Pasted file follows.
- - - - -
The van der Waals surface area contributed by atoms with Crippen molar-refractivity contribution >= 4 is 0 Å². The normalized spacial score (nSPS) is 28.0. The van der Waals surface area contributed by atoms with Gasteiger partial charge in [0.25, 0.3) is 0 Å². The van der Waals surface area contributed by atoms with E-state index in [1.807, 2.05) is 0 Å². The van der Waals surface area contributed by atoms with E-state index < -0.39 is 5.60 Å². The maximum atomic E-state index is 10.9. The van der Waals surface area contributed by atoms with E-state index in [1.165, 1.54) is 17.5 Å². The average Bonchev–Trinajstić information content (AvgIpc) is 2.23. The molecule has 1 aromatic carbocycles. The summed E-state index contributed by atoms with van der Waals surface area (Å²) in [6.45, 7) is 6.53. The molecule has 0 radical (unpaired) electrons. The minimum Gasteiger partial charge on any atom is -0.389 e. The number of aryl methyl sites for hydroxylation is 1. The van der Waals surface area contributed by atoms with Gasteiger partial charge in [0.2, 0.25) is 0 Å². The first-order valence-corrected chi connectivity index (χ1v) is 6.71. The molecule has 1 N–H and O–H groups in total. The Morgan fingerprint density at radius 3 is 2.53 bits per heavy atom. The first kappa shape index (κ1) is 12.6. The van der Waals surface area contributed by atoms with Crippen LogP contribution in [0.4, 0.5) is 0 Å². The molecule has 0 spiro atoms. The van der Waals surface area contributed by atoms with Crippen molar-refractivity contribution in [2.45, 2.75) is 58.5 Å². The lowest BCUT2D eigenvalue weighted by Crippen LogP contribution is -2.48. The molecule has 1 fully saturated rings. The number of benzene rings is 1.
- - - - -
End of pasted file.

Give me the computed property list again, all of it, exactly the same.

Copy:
The van der Waals surface area contributed by atoms with Crippen molar-refractivity contribution >= 4 is 0 Å². The normalized spacial score (nSPS) is 28.0. The van der Waals surface area contributed by atoms with Gasteiger partial charge in [0.25, 0.3) is 0 Å². The van der Waals surface area contributed by atoms with E-state index in [1.807, 2.05) is 0 Å². The van der Waals surface area contributed by atoms with E-state index < -0.39 is 5.60 Å². The maximum atomic E-state index is 10.9. The van der Waals surface area contributed by atoms with E-state index in [1.165, 1.54) is 17.5 Å². The average Bonchev–Trinajstić information content (AvgIpc) is 2.23. The molecule has 1 aromatic carbocycles. The summed E-state index contributed by atoms with van der Waals surface area (Å²) in [6.45, 7) is 6.53. The molecule has 0 radical (unpaired) electrons. The minimum Gasteiger partial charge on any atom is -0.389 e. The number of aryl methyl sites for hydroxylation is 1. The van der Waals surface area contributed by atoms with Gasteiger partial charge in [0.2, 0.25) is 0 Å². The first-order valence-corrected chi connectivity index (χ1v) is 6.71. The molecule has 1 N–H and O–H groups in total. The Morgan fingerprint density at radius 3 is 2.53 bits per heavy atom. The first kappa shape index (κ1) is 12.6. The van der Waals surface area contributed by atoms with Crippen LogP contribution in [0.4, 0.5) is 0 Å². The molecule has 0 spiro atoms. The van der Waals surface area contributed by atoms with Crippen molar-refractivity contribution in [2.45, 2.75) is 58.5 Å². The lowest BCUT2D eigenvalue weighted by Crippen LogP contribution is -2.48. The molecule has 1 fully saturated rings. The number of benzene rings is 1.